Outrageous? YES!!! In fact, he got my dander up. So, of course I responded to "the Kernel", the author of the Blog. When I woke up Sunday morning, I had an email-response from the Kernel. We start commenting back and forth, tit for tat. If we were WWE wrestlers, it would have been a cage match.

He was so pompous, self-righteous and non-apologetic for his remarks. The best he could do is advocate conservatism, “The conservative adheres to custom, convention, and continuity. It is old custom that enables people to live together peaceably; the destroyers of custom demolish more than they know or desire.” He, of course, was referencing the custom of the Northern European immigrants of the 1700s and the need to maintain his heritage.

As I shared the importance of the Declaration of Independence, “All people are created equal,” his weak response was “show me where it says that because we’re all created equal we must forego the obligations we have to our ancestors and to our descendants.” This is the man who advocates inferior IQ and genetics of Hispanics.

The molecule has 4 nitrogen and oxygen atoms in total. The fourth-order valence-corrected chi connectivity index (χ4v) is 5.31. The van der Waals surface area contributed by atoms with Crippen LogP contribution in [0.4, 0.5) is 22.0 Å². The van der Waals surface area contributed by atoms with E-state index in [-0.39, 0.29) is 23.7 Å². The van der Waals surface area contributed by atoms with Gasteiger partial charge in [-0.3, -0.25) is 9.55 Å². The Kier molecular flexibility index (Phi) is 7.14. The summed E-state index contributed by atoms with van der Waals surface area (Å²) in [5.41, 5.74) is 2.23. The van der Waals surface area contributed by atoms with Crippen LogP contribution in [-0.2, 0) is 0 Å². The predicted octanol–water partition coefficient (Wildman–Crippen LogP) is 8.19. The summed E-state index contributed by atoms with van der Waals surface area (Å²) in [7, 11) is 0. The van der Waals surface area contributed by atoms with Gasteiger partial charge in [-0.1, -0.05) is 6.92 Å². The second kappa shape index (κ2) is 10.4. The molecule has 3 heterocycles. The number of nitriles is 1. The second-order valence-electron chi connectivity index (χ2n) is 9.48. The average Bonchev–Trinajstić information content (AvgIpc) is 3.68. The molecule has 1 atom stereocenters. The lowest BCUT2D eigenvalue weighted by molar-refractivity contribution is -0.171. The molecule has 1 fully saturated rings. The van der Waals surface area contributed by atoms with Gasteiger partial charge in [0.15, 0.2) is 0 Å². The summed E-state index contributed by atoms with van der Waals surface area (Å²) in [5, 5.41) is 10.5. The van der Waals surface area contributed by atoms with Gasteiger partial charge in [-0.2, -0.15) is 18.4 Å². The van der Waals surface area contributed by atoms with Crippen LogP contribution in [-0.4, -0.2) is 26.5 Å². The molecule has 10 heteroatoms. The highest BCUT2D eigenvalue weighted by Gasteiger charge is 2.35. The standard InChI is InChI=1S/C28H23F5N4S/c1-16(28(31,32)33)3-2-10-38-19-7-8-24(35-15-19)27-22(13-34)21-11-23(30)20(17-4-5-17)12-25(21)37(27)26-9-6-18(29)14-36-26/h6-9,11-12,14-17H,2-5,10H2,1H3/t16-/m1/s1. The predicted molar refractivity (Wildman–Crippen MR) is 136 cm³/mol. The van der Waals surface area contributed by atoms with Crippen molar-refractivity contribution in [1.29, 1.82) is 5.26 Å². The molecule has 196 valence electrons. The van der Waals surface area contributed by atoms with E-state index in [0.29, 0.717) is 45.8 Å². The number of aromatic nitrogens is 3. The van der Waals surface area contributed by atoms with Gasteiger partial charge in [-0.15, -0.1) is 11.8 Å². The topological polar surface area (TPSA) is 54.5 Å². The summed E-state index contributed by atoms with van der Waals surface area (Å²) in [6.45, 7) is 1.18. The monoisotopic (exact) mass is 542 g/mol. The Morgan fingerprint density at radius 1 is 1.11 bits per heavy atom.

As I advised him, “The rate of Hispanics will not diminish. We are CITIZENS and our numbers are growing. You cannot stop this. Your Northern European policies have brought us to where we are today.” I shared with him the 1924 Immigration policies setting limits to Eastern and Southern European Immigrants, the Chinese Exclusion Act and the fact during this period the Corporations and Congress ensured open southern borders allowing Hispanic migrants to work via programs similar to the Bracero program.

I added, “Now, with the accomplishments of the Civil Rights movement, we have learned we are, in fact, equal.” The Civil Rights Movement being the single most important difference in the history of our nation.

The Civil Rights movement changed America. Prior to the civil rights movement, the time the Kernel relishes, it was permissible for the Anglo majority to mistreat minorities. Minorities were paid lower than standard wages. They were made to work in unsafe working conditions. They could be removed from their property. Often, they were subjected to Jim Crow laws which prevented them from voting. Legally they could be made to drink from separate water fountains, sit in the back of the bus, restricted from restaurants, sit in restricted locations at theaters, swimming areas, and restricted from other entertainment facilities.